“We actually had to do a home visit to try to locate somebody and we were able to find them,” Cluppert explained. “The family member that had called looking for this individual wasn’t sure if they were in effected area or not, but they couldn’t get a hold of them, so we were able to locate them and report back they were okay.”

Cluppert is among 23 Red Cross volunteers from Northeast Wisconsin currently assisting in the relief efforts down south.

But as the flooding worsens in the Ohio and Mississippi River Valleys, officials say they’ve had to switch gears for volunteers still looking to help.

“On Friday as well as Saturday, we sent 3 individuals down, all 3 went to Tennessee and a husband and wife couple, they actually drove down our Emergency Response vehicle,” explained Red Cross Lakeland Chapter Communications Director, Jody Weyers.

And the severe spring weather has taken a toll on resources.

Last year, the American Red Cross responded to nearly 30 large disasters between March and June.

However, in the past 39 days, the Red Cross has launched 20 separate relief operations nationwide and those include help from local volunteers.

“You kind of get one under control and then something else happens,” Weyers said. “You send individuals out, but disasters don’t stop in your own community.”

And as the need grows, Weyers expects the volunteers to be gone two to three weeks at a time.

Red Cross volunteers come to the aid of tornado victims

Written by Doug Zellmer  of The Northwestern

Martin Evans surveys the damage to his roof-less house in northeast Raleigh, N.C., on April 19. Cleanup was ongoing as the whole neighborhood was littered with parts of trees and homes damaged in the recent tornado. Eight people from the American Red Cross of East Central Wisconsin, headquartered in Oshkosh, have been dispatched to the tornado-ravaged south for relief efforts. / associated press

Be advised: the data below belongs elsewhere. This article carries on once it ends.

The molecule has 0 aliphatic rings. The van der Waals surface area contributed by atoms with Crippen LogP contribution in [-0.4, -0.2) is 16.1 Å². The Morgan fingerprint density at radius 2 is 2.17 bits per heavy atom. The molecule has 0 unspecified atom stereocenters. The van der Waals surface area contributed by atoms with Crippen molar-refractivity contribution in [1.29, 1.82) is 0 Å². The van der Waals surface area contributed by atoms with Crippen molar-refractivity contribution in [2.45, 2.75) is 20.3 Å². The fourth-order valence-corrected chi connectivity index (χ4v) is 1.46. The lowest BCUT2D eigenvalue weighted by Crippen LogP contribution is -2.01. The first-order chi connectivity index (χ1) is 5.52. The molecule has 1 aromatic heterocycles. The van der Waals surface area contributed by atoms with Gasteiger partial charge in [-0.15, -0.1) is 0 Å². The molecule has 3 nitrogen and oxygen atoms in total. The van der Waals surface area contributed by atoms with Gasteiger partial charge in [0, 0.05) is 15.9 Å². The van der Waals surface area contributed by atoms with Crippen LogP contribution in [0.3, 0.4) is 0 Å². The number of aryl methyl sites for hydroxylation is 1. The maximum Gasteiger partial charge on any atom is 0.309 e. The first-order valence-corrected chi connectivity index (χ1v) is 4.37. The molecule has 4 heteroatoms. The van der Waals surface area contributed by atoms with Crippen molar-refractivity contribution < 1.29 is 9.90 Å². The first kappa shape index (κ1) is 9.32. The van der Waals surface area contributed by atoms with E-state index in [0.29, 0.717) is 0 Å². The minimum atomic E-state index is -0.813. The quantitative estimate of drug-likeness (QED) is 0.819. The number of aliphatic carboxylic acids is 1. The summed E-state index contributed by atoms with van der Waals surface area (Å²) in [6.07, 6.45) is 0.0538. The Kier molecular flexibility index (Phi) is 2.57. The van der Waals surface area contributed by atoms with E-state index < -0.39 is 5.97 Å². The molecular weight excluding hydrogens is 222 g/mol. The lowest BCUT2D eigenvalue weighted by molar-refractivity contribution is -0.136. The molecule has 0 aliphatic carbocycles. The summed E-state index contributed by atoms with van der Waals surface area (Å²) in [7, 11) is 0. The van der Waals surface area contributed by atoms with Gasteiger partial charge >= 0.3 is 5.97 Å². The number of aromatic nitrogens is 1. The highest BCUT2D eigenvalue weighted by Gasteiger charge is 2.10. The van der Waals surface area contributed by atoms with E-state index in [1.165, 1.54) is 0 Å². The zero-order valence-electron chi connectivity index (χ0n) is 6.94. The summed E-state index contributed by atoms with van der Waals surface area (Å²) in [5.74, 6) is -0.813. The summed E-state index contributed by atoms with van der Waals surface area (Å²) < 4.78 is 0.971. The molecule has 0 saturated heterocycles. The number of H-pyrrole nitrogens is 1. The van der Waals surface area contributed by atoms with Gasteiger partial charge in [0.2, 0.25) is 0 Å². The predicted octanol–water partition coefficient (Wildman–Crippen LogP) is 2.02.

Barbara Behling saw destruction in North Carolina that is hard to imagine.

“It was like an erector set gone mad. It was worse than anything I had ever seen,” said Behling, who recently returned from assisting North Carolina tornado victims as a volunteer from the American Red Cross of East Central Wisconsin.

Behling was in North Carolina for about a week as part of an advance public affairs team. She returned to Wisconsin the day before Easter. The twisters struck the southern states about three weeks ago and took the lives of more than 300 people.

“I was amazed at how widespread the damage was. Some gorgeous homes were hit,” Behling said. “There were entire blocks of houses that were like twisted timbers turned into toothpicks. There were splinters everywhere.”

Behling said she helped in the North Carolina cities of Raleigh, Sanford and Fayetteville, the home of Fort Bragg, a massive U.S. Army base.

“Fort Bragg itself had a few trees down. Military personnel and their families that lived off the base took a direct hit,” said Behling, who is regional community development officer for the Red Cross of East Central Wisconsin, which is headquartered in Oshkosh.

She recalled a Red Cross colleague, who told her about a Sanford woman who was in a bathtub when the tornado tossed it 100 yards. Behling said the woman survived to tell her story.

“She was traumatized, but really unhurt,” she said.

Behling had a number of duties, with one being to assist in getting the Tide laundry truck to help those in the tornado ravaged area who had no way to do laundry. She said the tornado had destroyed the Laundromat in Sanford.

“We’re like an Army of goodwill and equipment,” she said. “We worked with people who have nothing. We were cast into a difficult situation where you just wanted to make someone’s life a little easier. Mother Nature took a giant swipe at some beautiful people.”

Eight people from the Red Cross of East Central Wisconsin have been deployed to help tornado victims in the southern states, including retired Oshkosh police chief Jim Thome, who is in Mississippi, and Nick Cluppert, emergency services manager for the agency, who will go to Alabama. Ripon resident Tom Powell spent time helping tornado victims in Mississippi and has returned home.

Thome is deployed as a life safety and asset protection supervisor. It’s an activity that helps to ensure that an area is as safe and secure as is reasonably possible. Thome could not immediately be reached for comment.

Cluppert said he found out Wednesday morning that he’ll go to Alabama, where some of the worst tornado damage occurred. He said his duties will likely include helping family members connect with loved ones who they have not been able to reach.

Cluppert flies today to Birmingham, Ala., for a three week deployment.

“I’m a little bit nervous, but it’s nice to get out and use my training and to bring back experiences that I learn on this deployment so our chapter can be better prepared if something would happen here locally,” Cluppert said.